If you want to support your health and our planet's at the same time, eating less red meat and more fruits, vegetables, nuts and legumes is a good place to start.
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If your goal is to eat a diet rich in plant foods and fewer animal-based foods, the EAT-Lancet Commission lays out recommendations for a global, plant-based food plan to simultaneously improve human health worldwide and double down on environmental sustainability. It seems like a win-win.
There's one problem, though: A staggering 1.6 billion people can't afford the commission's proposed universal diet, per a November 2019 study in The Lancet Global Health.
So, how can you do your part to protect the planet without wrenching your wallet? Here, Frances Largeman-Roth, RDN, a Brooklyn-based dietitian and author of Eating in Color: Delicious, Healthy Recipes for You and Your Family, shares how to eat a plant-based diet on a dime.
1. Buy Canned Legumes
Largeman-Roth suggests packing your pantry with affordable beans, which cost around 99 cents per can. Stock up on canned legumes when they're on sale, and just make sure the "best by" date is at least six months out.
"I keep a variety of canned beans and lentils on hand for weeknight meals, especially during the winter when I make soup," she says. "They are an excellent source of plant protein, as well as fiber and other nutrients."
To make your beans even better, opt for low-sodium varieties or just rinse them a few times to reduce their salt content.
2. Stick With Seasonal Veggies
Locally grown seasonal vegetables are generally the cheapest options in the produce section, says Largeman-Roth. That's because, often, out-of-season veggies must be shipped from overseas, so you incur that extra cost when you buy them.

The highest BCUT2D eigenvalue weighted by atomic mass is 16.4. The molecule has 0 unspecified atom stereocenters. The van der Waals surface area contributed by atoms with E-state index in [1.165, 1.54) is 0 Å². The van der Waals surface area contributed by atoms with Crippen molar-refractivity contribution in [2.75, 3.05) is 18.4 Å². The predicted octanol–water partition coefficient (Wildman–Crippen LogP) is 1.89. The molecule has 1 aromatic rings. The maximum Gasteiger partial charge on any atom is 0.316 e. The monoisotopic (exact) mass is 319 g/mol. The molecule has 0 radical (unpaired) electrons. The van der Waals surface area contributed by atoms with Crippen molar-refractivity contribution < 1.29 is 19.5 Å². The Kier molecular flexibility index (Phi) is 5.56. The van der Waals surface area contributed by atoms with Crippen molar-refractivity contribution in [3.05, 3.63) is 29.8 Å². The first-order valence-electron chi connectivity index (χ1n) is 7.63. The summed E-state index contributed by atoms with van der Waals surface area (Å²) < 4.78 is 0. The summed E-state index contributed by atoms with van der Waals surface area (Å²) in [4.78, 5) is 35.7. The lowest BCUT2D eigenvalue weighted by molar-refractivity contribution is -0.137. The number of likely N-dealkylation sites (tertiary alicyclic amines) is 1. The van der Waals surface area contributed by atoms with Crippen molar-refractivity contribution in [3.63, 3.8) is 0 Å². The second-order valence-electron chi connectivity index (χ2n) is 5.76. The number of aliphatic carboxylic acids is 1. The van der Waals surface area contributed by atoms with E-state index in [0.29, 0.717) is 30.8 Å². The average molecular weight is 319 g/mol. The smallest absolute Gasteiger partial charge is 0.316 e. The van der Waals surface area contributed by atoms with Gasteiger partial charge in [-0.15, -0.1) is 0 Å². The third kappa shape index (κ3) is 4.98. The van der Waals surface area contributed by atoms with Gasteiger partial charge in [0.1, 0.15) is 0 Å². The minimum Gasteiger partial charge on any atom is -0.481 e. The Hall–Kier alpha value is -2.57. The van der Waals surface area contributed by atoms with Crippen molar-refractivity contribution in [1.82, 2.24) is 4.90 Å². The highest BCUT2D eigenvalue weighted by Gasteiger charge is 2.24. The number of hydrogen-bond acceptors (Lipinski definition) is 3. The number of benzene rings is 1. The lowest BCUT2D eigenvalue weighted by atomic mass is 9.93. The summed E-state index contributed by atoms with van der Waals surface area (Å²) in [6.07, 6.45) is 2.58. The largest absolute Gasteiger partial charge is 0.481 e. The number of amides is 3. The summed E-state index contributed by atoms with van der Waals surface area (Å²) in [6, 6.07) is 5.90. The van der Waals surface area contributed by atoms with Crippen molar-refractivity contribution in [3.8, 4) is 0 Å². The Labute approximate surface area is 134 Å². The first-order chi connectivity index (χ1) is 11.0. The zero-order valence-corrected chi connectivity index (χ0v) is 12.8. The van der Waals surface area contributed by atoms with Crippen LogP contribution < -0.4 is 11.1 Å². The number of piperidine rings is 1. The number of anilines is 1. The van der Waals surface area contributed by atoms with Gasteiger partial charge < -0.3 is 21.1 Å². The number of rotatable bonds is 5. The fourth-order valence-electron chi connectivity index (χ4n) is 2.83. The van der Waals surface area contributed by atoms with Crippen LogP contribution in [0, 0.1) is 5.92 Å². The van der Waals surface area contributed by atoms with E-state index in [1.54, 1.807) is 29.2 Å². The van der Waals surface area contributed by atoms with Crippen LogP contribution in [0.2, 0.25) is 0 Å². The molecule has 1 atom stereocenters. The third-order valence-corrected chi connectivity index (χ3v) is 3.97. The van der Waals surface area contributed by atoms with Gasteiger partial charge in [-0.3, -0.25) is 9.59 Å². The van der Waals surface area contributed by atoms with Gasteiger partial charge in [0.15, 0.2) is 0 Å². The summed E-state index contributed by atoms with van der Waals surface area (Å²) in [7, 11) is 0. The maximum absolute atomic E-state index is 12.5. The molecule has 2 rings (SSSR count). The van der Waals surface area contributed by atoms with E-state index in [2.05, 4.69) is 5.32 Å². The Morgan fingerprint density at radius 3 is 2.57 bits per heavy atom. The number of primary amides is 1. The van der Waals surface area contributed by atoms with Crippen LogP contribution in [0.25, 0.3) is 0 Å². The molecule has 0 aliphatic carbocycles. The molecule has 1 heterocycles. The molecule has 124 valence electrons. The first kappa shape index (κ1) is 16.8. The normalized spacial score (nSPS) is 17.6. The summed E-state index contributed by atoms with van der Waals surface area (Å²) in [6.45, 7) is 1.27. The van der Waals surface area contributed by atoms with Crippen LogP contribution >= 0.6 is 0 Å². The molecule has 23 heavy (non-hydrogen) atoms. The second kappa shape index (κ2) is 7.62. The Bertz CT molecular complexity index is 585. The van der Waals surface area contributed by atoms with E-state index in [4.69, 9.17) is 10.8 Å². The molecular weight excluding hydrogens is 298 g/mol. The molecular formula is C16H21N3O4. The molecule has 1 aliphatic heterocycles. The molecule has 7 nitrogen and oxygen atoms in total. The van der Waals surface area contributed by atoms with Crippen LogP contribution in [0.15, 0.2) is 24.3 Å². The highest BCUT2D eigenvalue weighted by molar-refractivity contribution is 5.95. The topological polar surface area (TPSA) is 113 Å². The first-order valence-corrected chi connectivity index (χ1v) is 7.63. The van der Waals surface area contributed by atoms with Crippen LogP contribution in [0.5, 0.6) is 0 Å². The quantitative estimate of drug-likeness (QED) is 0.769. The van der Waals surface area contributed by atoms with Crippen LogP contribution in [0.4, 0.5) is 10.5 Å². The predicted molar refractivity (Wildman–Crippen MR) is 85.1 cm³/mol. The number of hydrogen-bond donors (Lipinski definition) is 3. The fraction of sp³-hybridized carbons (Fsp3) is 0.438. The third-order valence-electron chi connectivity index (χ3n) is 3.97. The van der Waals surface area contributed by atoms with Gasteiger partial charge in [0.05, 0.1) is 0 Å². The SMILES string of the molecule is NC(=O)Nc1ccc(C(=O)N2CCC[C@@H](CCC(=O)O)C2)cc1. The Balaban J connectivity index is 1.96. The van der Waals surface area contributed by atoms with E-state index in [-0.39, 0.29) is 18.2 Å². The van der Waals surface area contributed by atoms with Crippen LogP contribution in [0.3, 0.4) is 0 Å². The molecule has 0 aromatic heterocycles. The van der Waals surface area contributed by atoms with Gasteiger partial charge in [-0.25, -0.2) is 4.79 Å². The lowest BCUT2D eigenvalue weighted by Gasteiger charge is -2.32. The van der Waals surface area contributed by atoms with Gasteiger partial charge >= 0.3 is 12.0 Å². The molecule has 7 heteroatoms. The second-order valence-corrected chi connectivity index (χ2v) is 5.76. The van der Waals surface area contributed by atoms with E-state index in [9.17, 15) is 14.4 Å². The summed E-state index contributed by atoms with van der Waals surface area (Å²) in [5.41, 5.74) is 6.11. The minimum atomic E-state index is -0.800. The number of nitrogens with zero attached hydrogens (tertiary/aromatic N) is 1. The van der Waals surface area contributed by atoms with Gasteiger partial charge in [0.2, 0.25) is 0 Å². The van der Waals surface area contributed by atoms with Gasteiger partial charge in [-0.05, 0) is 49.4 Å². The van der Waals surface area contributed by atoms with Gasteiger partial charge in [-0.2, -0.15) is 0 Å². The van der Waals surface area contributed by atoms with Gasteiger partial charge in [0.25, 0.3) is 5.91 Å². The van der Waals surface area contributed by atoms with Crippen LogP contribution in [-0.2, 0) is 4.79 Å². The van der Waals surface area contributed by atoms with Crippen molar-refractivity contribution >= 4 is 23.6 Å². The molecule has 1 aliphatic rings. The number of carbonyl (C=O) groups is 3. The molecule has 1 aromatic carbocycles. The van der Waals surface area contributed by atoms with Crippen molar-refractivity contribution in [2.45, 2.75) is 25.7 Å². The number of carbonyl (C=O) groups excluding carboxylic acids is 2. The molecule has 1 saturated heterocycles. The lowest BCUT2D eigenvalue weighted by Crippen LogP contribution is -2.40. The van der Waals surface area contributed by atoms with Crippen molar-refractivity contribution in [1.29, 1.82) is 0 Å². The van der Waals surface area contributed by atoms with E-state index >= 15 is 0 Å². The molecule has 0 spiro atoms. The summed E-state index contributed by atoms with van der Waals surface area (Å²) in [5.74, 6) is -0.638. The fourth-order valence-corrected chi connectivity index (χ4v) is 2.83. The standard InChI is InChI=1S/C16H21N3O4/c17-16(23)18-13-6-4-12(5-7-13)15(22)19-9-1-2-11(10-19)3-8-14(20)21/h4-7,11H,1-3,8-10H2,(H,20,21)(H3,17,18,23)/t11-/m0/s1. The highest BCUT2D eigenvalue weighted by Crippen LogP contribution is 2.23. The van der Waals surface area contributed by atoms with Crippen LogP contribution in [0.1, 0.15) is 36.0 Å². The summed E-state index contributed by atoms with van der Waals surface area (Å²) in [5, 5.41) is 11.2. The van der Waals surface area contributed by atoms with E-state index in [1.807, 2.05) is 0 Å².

For an even better bargain, buy in bunches. "You can usually find deals when you buy seasonal veggies in larger quantities, such as two pounds of Brussels sprouts for $7 or two bunches of organic carrots for $4."
Worried all that food will spoil? "Even if you're only cooking for one or two people, you can roast the veggies, toss them in a casserole or quiche and freeze them for up to three months in an airtight container," Largeman-Roth says.
3. Favor the Frozen Food Section
For reasonably priced produce, head to the freezer aisle. Not only are frozen fruits and vegetables cheaper than the fresh stuff, but they're just as nutritious.
"Frozen fruits and vegetables are picked at their peak of ripeness and flash frozen, so the nutrients are sealed in," says Largeman-Roth. Plus, frozen veggies save you a ton of time (especially during busy weeknights), as they come pre-washed and chopped.
The best part for the planet: There's no waste. Use only what you need and store the rest in the freezer.
4. Go for the Generic
Brand names aren't always better. Often, the only difference between a branded food item and its generic counterpart is fancy packaging, Largeman-Roth tells us.
That's why you shouldn't be hesitant to experiment with less expensive generic alternatives, which can save you big bucks, especially when it comes to whole grains and canned foods.
For example, generic nut butters — which usually cost significantly less — can be just as good as brand-name nut spreads as long as they're not rich in added oils or sugar, says Largeman-Roth. Always check the nutrition label to make sure your spread has one ingredient: nuts (a bit of salt is OK, too).
5. Buy in Bulk
If you have room in your pantry, stock up on non-perishable staples.
"You can find dry beans, quinoa, oats and other whole grains in bulk at cheaper prices than the boxed versions," says Largeman-Roth. "Just make sure to transfer these items to airtight containers when you get home and mark them with their purchase date."
Most whole grains will last for four to six months in the pantry and up to eight months in your freezer, Largeman-Roth says. "But if you're buying nuts in bulk, you must store them in the freezer — their high fat content means they can become rancid at room temperature."